Danish Spitfire pilot buried close to second world war Norfolk crash site

PUBLISHED: 08:30 28 September 2012

Jens Ipsen pictured in 2005 visiting the site of his plane crash in 1941. Picture: Matthew Usher

Jens Ipsen pictured in 2005 visiting the site of his plane crash in 1941. Picture: Matthew Usher

Archant © 2004

A Danish Spitfire pilot who fought for the allies in the second world war had his dying wish fulfilled when his family had his ashes interned at a cemetery in the Fens.

Around 40 people, including members of the King’s Lynn and Wisbech branches of the Royal Air Forces Association, gathered at St Peter’s church in Upwell to bury the ashes of Jens Ipsen.

The 98-year-old passed away in July in Denmark and his sons, John and Alan, flew to England to fulfil his request for his ashes to be buried close to where he crashed in November 1941.

John said: “He was based at RAF Sutton Bridge and was out on a training exercise when he hit and tree and crashed at Lake’s End.

“My father always said he should have died there all those years ago but he kept on flying. He always said he liked England much more than his own country and although he never admitted it, the years spent here in the RAF were the best of his life.”

Jens flew a total of 109 sorties with the RAF between June 1942 and September 1943. His operational service started with him patrolling southern England, the Channel and northern France.

He then went to Malta with 126 Squadron where he flew convoy defence patrols, bomber escorts, and patrols of the island.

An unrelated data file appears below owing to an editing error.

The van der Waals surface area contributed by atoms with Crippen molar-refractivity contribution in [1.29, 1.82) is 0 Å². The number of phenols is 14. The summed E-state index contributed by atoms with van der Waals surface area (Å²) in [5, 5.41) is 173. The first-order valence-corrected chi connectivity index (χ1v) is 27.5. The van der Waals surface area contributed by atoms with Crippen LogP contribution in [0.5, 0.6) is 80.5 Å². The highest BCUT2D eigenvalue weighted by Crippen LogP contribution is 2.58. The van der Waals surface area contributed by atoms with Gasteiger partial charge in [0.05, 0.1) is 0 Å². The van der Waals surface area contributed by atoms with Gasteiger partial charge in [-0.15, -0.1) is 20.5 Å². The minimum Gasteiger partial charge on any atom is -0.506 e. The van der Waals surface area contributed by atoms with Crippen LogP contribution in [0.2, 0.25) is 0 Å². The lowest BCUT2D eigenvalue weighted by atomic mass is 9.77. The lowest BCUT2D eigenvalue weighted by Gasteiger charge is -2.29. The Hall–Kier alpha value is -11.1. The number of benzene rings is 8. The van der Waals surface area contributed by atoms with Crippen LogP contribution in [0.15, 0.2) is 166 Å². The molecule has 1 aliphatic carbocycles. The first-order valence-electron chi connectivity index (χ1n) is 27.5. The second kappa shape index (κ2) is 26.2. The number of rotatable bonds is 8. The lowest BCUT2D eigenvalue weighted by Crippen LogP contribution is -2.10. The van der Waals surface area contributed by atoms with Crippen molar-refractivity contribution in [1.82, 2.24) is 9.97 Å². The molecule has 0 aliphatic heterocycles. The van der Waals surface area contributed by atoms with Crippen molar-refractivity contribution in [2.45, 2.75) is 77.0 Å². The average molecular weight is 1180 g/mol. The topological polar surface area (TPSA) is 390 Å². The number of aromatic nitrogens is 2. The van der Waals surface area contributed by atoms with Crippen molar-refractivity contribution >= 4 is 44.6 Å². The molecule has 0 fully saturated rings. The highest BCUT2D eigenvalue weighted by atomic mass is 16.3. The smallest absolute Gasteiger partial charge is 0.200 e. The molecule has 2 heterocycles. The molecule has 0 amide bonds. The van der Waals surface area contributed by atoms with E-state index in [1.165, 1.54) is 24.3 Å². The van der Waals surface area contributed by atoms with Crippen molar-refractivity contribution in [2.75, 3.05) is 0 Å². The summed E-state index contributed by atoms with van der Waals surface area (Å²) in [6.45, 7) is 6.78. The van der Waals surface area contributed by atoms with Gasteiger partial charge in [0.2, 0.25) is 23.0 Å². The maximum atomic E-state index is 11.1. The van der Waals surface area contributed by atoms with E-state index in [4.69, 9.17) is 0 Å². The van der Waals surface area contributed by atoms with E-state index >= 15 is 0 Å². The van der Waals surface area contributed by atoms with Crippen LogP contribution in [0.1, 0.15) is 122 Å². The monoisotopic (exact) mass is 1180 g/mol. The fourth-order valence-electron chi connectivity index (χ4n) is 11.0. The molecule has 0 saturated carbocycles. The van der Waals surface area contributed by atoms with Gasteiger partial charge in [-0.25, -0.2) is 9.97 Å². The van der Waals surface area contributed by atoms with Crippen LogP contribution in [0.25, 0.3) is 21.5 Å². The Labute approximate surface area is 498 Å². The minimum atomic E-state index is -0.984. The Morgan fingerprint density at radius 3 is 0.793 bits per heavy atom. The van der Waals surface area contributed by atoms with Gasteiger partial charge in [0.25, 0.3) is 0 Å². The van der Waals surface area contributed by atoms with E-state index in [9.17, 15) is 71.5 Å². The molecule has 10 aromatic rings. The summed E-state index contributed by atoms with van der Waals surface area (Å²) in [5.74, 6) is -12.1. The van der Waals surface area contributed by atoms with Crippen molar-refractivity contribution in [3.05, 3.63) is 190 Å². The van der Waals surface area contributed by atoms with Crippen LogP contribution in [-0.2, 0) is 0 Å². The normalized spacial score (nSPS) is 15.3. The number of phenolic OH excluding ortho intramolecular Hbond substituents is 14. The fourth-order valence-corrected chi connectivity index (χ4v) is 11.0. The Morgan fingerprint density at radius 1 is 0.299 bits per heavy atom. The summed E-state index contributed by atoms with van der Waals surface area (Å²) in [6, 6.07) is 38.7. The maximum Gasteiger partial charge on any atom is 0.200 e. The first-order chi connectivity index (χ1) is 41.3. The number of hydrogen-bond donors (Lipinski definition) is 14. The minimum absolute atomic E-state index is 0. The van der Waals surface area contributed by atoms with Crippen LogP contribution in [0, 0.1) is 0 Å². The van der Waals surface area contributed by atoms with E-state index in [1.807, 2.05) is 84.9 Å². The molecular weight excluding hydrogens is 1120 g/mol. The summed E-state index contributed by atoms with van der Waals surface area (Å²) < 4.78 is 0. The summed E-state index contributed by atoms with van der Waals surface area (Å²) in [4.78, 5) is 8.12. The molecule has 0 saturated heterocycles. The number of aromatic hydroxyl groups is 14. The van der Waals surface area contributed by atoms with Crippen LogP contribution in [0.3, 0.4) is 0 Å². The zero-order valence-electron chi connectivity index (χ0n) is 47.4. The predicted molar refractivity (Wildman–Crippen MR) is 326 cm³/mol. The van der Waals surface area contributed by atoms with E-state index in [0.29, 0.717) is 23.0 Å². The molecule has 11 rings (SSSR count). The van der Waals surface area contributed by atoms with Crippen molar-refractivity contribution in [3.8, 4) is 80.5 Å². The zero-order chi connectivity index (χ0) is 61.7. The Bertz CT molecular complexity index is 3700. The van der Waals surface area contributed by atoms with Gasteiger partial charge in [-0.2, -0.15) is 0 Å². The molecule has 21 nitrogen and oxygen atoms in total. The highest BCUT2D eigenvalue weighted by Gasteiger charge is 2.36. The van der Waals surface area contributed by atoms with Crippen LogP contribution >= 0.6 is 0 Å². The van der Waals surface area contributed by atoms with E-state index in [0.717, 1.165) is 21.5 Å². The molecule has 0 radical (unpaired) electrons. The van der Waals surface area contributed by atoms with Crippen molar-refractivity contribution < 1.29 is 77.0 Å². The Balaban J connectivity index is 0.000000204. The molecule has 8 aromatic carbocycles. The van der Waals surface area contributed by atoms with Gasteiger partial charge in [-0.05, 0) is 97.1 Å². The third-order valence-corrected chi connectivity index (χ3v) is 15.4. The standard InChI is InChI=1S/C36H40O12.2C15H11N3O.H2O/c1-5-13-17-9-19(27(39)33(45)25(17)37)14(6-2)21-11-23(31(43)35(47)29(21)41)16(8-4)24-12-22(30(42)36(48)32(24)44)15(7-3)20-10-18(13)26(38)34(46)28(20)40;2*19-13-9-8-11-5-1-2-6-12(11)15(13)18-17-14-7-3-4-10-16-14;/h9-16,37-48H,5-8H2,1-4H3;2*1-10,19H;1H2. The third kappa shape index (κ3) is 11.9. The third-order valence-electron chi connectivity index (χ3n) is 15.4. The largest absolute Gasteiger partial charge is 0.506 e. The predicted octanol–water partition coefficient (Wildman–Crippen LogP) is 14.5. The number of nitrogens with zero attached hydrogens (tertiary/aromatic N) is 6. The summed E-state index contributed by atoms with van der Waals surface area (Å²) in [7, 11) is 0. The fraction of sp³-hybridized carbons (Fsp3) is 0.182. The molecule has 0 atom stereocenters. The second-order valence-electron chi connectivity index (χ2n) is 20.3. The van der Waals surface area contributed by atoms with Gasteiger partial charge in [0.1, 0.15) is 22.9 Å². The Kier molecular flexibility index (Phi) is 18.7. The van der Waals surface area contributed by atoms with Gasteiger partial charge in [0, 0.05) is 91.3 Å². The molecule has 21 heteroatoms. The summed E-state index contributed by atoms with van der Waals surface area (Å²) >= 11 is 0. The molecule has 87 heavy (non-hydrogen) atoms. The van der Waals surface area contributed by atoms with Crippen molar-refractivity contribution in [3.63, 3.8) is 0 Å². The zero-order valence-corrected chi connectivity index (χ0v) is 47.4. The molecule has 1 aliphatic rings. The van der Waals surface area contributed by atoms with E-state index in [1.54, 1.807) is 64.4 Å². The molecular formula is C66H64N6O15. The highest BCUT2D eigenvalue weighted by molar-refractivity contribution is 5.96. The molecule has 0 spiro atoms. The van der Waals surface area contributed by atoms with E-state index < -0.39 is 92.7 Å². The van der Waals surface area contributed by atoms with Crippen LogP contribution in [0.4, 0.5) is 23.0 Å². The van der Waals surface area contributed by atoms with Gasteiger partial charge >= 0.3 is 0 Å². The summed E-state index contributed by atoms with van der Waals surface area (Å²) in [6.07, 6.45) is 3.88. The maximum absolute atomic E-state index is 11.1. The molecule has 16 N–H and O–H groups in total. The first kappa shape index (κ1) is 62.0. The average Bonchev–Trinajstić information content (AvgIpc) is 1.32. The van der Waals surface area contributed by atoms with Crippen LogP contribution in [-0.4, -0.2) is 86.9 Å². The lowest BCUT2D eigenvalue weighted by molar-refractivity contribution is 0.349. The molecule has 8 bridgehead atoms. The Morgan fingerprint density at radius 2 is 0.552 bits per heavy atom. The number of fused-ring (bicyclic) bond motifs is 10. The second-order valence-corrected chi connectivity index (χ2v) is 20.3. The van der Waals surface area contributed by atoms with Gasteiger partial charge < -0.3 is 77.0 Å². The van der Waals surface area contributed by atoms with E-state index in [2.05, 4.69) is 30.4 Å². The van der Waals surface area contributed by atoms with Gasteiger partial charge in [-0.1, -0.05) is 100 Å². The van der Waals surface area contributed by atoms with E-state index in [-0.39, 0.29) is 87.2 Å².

On his return to Denmark after the war, he transferred to the Royal Danish Air Force on its formation in 1950 but left five years later.

John continued: “He always had an affinity with this area and always said he felt more at home here than he ever did in Denmark.

“In 2003, he came back to try and find the site of the crash but couldn’t. I came back with him in 2005 where, with the help of local people, we found it and that was a special day for all of us.”

Referring to the ceremony, he added: “I’m sure he would have approved of this. He would have been so pleased with all the people, including former servicemen, who came out.”

Bill Welbourne, from the Fenland and West Norfolk Aviation Museum, helped Jens’ find his crash site seven years ago. He also helped to organise Wednesday’s ceremony.

He said: “I hope we have given him the best send of we can. He was a very humble man and deserved it.”

Wing Commander Neil Tomlin, from RAF Marham, said: “We felt it was important we should have someone representing Marham here out of respect for someone who wore the same uniform.”

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